Scare Tactics to Prevent You From Exercising While Sick

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Aerobic Metabolism

The ability to perform aerobic metabolism, the primary energy source during long-distance training and racing, is impaired during infection. Studies on rats forced to exercise during an experimental infection show a substantial decrease in performance-related metabolic capacity.

Concentration of enzymes integral to aerobic metabolism are diminished in muscle biopsies of infected humans. Lactate threshold (anaerobic threshold) and maximal oxygen (VO2max) uptake are depressed during and following an infection. It can take one to three months for an athlete to fully recover pre-illness levels of aerobic enzymatic efficiency.


Myocarditis, inflammation of the heart muscle, is one of the more common and most serious complications of an acute (usually febrile) infection. While many viruses and some bacteria can cause myocarditis, a family of viruses called the enteroviruses are the most common culprits.

Unfortunately, a good physical exam and history performed by your doctor is unlikely to determine the exact cause of your fever and muscle aches. Your doctor won't be able to tell you whether your symptoms are caused by a rhinovirus (causes the common cold and is rarely associated with myocarditis) or an enterovirus (which carries a relatively high risk of myocarditis).

Myocarditis without obvious symptoms is relatively common. In a careful epidemiological study of Finnish military recruits performed during the 1980s, the annual incidence of unequivocal myocarditis was a modest 0.02 percent. However, during acute infections, 1.2 percent of sick recruits had evidence of myocarditis on electrocardiograms and blood tests. During an epidemic of influenza A, the incidences rose to 7.7 percent. The majority of affected recruits had no cardiac symptoms.

The relative frequency of myocarditis during the flu wouldn't be a big deal except for an important fact: Vigorous exercise worsens this potentially life-threatening condition. Animal experiments demonstrate that exercise increases viral replication in heart muscle, resulting in more inflammation and destruction of heart muscle.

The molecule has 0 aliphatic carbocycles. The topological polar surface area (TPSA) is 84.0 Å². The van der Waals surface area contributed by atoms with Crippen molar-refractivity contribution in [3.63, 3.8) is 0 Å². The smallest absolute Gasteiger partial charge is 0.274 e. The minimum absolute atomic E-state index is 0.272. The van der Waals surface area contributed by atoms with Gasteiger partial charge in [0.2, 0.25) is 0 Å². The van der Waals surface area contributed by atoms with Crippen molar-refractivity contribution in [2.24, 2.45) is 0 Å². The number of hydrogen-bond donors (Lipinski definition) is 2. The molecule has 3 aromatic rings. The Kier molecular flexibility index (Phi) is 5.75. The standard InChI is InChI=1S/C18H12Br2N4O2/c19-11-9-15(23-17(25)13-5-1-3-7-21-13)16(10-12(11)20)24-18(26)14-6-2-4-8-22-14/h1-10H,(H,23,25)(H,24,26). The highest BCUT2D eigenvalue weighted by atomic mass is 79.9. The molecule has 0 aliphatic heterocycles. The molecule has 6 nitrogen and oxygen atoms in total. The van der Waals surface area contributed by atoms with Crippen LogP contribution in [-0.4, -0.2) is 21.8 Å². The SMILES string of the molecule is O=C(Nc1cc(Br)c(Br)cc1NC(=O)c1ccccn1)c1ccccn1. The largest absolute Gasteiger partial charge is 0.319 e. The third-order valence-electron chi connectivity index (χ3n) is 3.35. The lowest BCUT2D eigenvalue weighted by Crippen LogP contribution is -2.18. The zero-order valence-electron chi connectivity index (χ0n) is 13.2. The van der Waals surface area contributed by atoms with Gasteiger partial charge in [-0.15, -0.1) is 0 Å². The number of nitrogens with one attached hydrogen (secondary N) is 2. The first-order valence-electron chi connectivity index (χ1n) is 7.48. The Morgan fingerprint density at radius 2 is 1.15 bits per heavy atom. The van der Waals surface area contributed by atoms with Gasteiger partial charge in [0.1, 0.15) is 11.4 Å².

Sudden death during exercise is often caused by myocarditis. At autopsy, the hearts of athletes who suffered sudden, unexpected deaths often show microscopic signs of myocarditis, including inflammation and dying cells. Genetic material from a variety of viruses and bacteria has been isolated from these inflamed hearts. An arrhythmia (disturbance of heart rhythm) caused by myocarditis is the presumed mechanism of death in these otherwise young, healthy people.

Between 1979 and 1992, 16 elite Swedish orienteers suffered unexpected cardiac death. The majority of these athletes had blood tests consistent with a recent infection and autopsy evidence of myocarditis. Since instituting strict prohibitions against exercising while ill, no further Swedish orienteers have suffered sudden death.

Even after an episode of acute myocarditis is over, there can be long-term consequences. Inflammation can scar the heart muscle. These scars can be where potentially fatal arrhythmias start and these heart rhythm disturbances can change or even end your life. This process of inflammation and subsequent scarring of the heart muscle is one of the hypotheses for the origin of Greg Welch's career-ending difficulties with ventricular tachycardia.

In summary, hard exercise when you have anything more serious than a cold is unlikely to result in significant physiological gains. Training under these circumstances will be of lesser quality, and may even lead to serious consequences.

You are more likely to perform well in your goal race--and in life--if you occasionally learn to kick back and rest, rather than trying to fit in one more hard workout.